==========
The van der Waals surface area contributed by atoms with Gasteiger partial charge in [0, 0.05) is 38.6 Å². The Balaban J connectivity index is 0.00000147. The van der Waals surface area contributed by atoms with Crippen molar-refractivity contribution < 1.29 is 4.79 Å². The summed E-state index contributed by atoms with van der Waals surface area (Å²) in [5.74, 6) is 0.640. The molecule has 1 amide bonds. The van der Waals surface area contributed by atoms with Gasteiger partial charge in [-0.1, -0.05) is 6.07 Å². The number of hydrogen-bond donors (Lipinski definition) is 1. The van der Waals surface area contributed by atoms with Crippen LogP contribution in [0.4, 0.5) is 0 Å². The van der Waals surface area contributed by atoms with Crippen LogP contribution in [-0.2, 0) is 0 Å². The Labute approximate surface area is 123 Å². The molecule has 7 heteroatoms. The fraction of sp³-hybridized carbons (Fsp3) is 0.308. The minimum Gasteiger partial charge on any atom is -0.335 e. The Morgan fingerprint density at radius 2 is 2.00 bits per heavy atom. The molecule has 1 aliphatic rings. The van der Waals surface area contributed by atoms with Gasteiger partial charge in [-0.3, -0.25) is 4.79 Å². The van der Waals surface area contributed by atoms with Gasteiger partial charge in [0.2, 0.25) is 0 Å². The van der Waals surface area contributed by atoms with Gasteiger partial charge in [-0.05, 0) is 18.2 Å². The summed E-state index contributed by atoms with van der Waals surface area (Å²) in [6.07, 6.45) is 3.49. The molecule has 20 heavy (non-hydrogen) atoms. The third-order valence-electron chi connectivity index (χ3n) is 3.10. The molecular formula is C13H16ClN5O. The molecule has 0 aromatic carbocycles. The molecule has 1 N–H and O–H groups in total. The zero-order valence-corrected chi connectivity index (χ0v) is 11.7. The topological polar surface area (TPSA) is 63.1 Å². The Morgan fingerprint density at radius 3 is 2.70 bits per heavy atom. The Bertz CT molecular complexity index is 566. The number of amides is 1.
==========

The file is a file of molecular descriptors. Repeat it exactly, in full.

The van der Waals surface area contributed by atoms with Gasteiger partial charge in [0, 0.05) is 38.6 Å². The Balaban J connectivity index is 0.00000147. The van der Waals surface area contributed by atoms with Crippen molar-refractivity contribution < 1.29 is 4.79 Å². The summed E-state index contributed by atoms with van der Waals surface area (Å²) in [5.74, 6) is 0.640. The molecule has 1 amide bonds. The van der Waals surface area contributed by atoms with Gasteiger partial charge in [-0.1, -0.05) is 6.07 Å². The number of hydrogen-bond donors (Lipinski definition) is 1. The van der Waals surface area contributed by atoms with Crippen LogP contribution in [0.4, 0.5) is 0 Å². The van der Waals surface area contributed by atoms with Crippen LogP contribution in [-0.2, 0) is 0 Å². The Labute approximate surface area is 123 Å². The molecule has 7 heteroatoms. The fraction of sp³-hybridized carbons (Fsp3) is 0.308. The minimum Gasteiger partial charge on any atom is -0.335 e. The Morgan fingerprint density at radius 2 is 2.00 bits per heavy atom. The molecule has 1 aliphatic rings. The van der Waals surface area contributed by atoms with Gasteiger partial charge in [-0.3, -0.25) is 4.79 Å². The van der Waals surface area contributed by atoms with Gasteiger partial charge in [0.2, 0.25) is 0 Å². The van der Waals surface area contributed by atoms with Gasteiger partial charge in [-0.05, 0) is 18.2 Å². The summed E-state index contributed by atoms with van der Waals surface area (Å²) in [6.07, 6.45) is 3.49. The molecule has 20 heavy (non-hydrogen) atoms. The third-order valence-electron chi connectivity index (χ3n) is 3.10. The molecular formula is C13H16ClN5O. The molecule has 0 aromatic carbocycles. The molecule has 1 N–H and O–H groups in total. The zero-order valence-corrected chi connectivity index (χ0v) is 11.7. The topological polar surface area (TPSA) is 63.1 Å². The Morgan fingerprint density at radius 3 is 2.70 bits per heavy atom. The Bertz CT molecular complexity index is 566. The number of amides is 1.